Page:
All that need be done is for government to get its fat nose out of the way, in which case those teachers and those other school employees who would go to work armed for the purpose of defending innocent life will not be prosecuted for doing so.

    No none in government ever wants to simply get out of the way however, because in that case they would not be able to take credit for any subsequent improvement in the situation. “Governor Bob’s Illustrious Program” exults and elevates Governor Bob, and it grows the bureaucracy because there must be people to administer Governor Bob’s Illustrious Program, and so Governor Bob grows his alliance. Governor Bob, and all of his horses and all of his men, simply pissing off and getting out of the way, as great as it would be for the people, does nothing for Governor Bob or for the Alliance. Non-interference, therefore, is simply unacceptable.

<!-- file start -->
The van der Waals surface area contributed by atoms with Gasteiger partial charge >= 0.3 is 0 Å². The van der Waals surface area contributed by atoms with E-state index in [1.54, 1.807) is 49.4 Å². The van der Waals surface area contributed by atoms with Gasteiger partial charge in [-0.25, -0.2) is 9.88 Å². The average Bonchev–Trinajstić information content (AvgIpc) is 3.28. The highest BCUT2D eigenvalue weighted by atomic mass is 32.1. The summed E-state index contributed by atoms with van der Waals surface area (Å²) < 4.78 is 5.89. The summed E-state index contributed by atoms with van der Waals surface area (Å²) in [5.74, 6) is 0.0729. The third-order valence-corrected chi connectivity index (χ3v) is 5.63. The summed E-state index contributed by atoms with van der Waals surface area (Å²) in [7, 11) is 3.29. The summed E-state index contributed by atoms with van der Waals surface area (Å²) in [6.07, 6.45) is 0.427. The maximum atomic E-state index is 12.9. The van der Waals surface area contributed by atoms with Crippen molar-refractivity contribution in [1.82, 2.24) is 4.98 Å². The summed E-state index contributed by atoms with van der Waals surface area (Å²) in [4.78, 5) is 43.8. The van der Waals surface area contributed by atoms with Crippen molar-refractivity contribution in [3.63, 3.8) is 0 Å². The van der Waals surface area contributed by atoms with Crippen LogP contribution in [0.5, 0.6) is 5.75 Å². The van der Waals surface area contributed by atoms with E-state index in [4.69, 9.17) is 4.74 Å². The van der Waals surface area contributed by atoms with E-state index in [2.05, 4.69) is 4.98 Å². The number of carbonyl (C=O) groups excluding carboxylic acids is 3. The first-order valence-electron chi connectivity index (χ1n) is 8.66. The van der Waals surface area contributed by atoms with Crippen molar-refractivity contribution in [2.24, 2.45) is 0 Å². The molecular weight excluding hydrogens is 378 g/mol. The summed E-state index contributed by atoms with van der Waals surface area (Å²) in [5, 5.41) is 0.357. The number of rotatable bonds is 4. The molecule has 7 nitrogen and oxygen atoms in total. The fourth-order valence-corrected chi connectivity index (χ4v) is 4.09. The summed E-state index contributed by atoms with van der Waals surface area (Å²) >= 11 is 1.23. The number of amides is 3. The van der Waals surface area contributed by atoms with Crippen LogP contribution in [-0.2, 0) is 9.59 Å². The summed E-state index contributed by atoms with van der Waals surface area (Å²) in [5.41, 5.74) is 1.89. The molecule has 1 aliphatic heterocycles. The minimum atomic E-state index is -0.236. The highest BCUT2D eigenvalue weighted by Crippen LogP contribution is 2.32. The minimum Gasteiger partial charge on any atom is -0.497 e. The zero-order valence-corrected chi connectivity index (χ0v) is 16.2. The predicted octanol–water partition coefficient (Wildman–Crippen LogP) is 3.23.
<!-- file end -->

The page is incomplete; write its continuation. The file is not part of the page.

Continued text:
Worse still, if government simply gets out of the way, and things get better, then they become culpable, by implication, for those worse outcomes during that period of their perpetration of interference. The Alliance becomes immediately and deeply threatened, because it is now exposed, and they cannot allow that.

    They can’t stop, see? They can’t let go. For their own sakes they must double down on the interference lest they face their guilt, and they’ll do anything to avoid facing their own guilt. There’s possibly our main obstacle, right there.

    • I agree. Progressives would rather kill a thousand people than admit that they made a mistake.

  4. I call B.S. on this namby-pamby bit of rhetoric nit picking. If a perpetrator approaches a defenseless group of people with the evil intent to kill and maim them, then that individual forfeits all the “feel good” protections afforded by our system. They need to be killed………… Not housed for the rest of their lives at taxpayer expense. Hamurabi’s code……… Eye for an eye. Even if they are not successful at their mission. Take out the trash…